FAS trying to expand its powers with varying success
Influence of Federal Antimonopoly Service of Russia (FAS) within the government is inhomogeneous as the competition watchdog tries to extend its powers with varying success, according to lawyers and industry sources.
In July, the Russian Deputy Prime Minister Arkady Dvorkovich has called for FAS’ powers trimmed. Dvorkovich criticised the present system that entitles FAS make decisions independently and without consulting other government institutions, as reported by PaRR.
The fact that Deputy Prime Minister proposes such an idea indicates that there is a certain tension between different groups in the government, said Andrey Shastitko, director at the Centre for competition and economic regulation studies, the Russian Presidential Academy of National Economy and Public administration. But the exact configuration of these groups is not clear, he added.
During the International Legal forum in St Petersburg earlier this year it was rumoured that FAS sometimes takes decisions without taking into account the opinion of the Ministry of Economic Development. Shastitko thought it was hard to comment on such rumour because the team of the Ministry of the Economic Development had significantly changed recently. FAS has been steadily prominent within the government since Igor Artemyev became the head of the authority, said Andrey Goltsblat, managing partner of Goltsblat BLP, the Russian practice of London-based law firm Berwin Leighton Paisner LLP.
FAS head Artemyev has reportedly mentioned a possibility of the economic regulator, the Russian tariffs agency (FST) and FAS merging into one regulator. Discussions on this project are ongoing at the Russian government. In August, the Russian Ministry of Economic Development reportedly called for the creation of a new natural monopolies regulator based on the model of the FAS and the FST.
FTS is an executive body mandated with price and tariff regulation in the country. It, for example,regulates electricity tariffs and prices of gas. It also carries out some functions of natural monopoly regulation.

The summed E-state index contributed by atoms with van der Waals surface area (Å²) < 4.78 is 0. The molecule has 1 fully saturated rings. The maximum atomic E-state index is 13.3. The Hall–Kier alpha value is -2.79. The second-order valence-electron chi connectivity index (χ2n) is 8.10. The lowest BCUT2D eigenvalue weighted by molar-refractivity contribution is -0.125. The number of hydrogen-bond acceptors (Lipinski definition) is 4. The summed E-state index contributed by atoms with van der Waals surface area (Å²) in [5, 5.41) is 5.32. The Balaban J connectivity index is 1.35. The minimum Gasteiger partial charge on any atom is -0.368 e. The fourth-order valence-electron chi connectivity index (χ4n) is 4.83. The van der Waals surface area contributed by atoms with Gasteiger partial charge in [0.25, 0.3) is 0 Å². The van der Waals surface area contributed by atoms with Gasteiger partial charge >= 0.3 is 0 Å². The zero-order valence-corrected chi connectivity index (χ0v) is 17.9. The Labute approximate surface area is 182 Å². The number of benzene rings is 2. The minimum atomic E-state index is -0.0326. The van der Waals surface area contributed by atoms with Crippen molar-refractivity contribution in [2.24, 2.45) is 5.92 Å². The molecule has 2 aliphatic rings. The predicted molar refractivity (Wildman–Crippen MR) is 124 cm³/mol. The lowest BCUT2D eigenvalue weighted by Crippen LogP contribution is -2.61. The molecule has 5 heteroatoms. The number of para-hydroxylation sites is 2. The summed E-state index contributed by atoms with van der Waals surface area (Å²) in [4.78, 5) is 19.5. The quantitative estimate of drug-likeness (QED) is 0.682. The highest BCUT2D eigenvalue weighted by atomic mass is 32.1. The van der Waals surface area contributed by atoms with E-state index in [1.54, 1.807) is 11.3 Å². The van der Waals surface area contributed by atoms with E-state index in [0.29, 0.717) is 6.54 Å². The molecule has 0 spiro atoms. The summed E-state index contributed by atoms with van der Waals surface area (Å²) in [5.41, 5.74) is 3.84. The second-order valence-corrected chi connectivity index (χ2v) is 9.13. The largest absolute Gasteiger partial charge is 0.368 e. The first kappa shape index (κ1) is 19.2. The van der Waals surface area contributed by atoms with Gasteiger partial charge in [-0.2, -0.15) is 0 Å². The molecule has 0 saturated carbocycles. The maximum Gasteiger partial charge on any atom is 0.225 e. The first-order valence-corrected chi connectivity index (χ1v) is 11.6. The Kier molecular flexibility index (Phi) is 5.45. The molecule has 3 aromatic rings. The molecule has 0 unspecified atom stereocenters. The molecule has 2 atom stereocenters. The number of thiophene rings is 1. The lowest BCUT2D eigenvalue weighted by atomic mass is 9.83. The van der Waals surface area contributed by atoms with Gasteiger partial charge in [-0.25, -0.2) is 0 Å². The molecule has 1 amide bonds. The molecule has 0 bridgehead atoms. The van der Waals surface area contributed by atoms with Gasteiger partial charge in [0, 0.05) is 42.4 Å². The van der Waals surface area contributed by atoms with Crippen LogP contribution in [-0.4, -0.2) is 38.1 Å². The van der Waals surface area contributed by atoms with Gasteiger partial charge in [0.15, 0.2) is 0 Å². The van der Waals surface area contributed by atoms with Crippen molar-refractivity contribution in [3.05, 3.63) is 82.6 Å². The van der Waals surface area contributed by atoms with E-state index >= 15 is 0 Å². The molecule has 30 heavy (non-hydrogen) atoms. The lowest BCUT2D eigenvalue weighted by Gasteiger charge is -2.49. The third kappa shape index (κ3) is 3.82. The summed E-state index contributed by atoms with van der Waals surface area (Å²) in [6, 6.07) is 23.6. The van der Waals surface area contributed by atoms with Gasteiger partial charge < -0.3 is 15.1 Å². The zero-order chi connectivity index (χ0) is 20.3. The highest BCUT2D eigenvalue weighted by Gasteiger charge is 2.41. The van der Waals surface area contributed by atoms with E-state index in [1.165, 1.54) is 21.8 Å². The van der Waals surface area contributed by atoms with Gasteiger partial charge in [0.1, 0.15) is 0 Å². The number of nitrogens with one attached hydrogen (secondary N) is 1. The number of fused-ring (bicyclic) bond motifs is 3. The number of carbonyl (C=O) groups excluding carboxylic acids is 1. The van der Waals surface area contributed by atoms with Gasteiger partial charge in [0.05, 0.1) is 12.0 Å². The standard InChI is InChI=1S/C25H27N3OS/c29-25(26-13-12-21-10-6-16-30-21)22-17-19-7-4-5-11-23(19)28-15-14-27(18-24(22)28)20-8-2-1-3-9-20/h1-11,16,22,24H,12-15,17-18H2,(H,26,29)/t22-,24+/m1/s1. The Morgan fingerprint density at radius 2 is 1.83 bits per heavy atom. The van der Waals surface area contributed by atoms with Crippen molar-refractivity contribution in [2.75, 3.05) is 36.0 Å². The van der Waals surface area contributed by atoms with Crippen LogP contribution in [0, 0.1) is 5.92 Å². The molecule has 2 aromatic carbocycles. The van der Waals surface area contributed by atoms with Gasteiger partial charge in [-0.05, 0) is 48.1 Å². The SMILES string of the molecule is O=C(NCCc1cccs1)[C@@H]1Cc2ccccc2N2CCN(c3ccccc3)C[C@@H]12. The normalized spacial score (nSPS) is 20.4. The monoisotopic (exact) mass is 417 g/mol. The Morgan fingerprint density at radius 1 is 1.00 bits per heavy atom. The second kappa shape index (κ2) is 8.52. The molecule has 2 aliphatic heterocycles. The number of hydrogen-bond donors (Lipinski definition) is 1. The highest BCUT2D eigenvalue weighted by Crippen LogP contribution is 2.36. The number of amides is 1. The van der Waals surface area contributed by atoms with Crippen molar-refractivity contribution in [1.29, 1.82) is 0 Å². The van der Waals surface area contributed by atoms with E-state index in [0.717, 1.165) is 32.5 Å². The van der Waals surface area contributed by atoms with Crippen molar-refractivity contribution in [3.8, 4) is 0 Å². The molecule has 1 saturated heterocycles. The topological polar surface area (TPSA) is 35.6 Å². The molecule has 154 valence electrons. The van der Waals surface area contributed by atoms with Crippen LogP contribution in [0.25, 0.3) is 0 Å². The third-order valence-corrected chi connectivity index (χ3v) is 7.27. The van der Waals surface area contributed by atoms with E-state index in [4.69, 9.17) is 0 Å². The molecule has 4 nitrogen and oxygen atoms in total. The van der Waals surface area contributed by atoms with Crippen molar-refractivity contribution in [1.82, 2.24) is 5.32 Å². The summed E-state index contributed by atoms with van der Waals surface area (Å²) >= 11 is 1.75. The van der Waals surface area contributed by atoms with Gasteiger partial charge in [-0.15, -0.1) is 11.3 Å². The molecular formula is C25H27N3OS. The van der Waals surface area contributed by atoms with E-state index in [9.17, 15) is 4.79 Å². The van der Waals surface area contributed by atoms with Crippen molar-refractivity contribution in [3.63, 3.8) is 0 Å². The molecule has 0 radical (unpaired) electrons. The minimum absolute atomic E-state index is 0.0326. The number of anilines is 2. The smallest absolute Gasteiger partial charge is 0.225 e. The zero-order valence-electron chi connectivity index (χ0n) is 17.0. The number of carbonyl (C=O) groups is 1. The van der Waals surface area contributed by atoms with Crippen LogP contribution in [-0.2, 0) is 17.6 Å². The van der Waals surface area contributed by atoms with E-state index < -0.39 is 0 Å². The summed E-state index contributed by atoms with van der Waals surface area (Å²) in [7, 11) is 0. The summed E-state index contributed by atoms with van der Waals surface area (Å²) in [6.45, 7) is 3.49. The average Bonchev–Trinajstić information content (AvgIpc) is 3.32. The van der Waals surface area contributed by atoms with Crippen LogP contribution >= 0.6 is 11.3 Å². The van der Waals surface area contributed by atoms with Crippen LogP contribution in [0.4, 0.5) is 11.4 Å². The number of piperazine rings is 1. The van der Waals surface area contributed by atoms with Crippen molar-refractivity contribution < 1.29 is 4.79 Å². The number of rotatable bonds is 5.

Given that FAS is the active proponent of the merger and because the competition watchdog outnumbers the tariff service in terms of size, the antitrust authority reportedly would likely dominate the merged entity.
But the fact that FAS has initiated talks regarding its possible merger with FTS does not mean that the competition watchdog is becoming more influential in the government, said Goltsblat. FAS still cannot get its fourth antimonopoly package approved, he added.
As previously reported by PaRR, there have also been tensions between FAS and other agencies over possible legalisation on parallel imports.
FAS lobbies the legalisation of parallel imports, whilst Russian industry and trade ministry opposes such proposal. The Ministry of Economic Development may also have doubts over the issue because it might cause competition conditions for official dealers to worsen, as PaRR reported.
There is no definite vector which defines the influence of FAS in Russia’s government, said Shastitko. On the one hand FAS’ annual report which Artemyev represented this summer was not approved by the government, he said.
On the other hand, the strategy for antimonopoly policy development for the period of 2013-2014 (initiated and prepared by FAS) was approved in July this year, he added. In addition, Russia’s competition authority managed to become an important member of the competition Road Map project, he added.
The competition Road Map, which was approved by Russian Prime Minister Dmitry Medvedev in December 2012, is designed to provide a phased approach to improvement of competition in the country. The working group which develops policies for the Road Map project includes representatives from the business and legal communities, as well as representatives from FAS.
The current government considers competition to be an important area as the creation of a special government competition commission on competition issues, headed by first Deputy Prime Minister Igor Shuvalov illustrates, commented Shastitko. However, FAS’ jurisdiction is narrower that overall competition policy, he added. The increasing importance of competition policy does not necessary indicate growing importance of FAS.
by Natalia Lapotko in London
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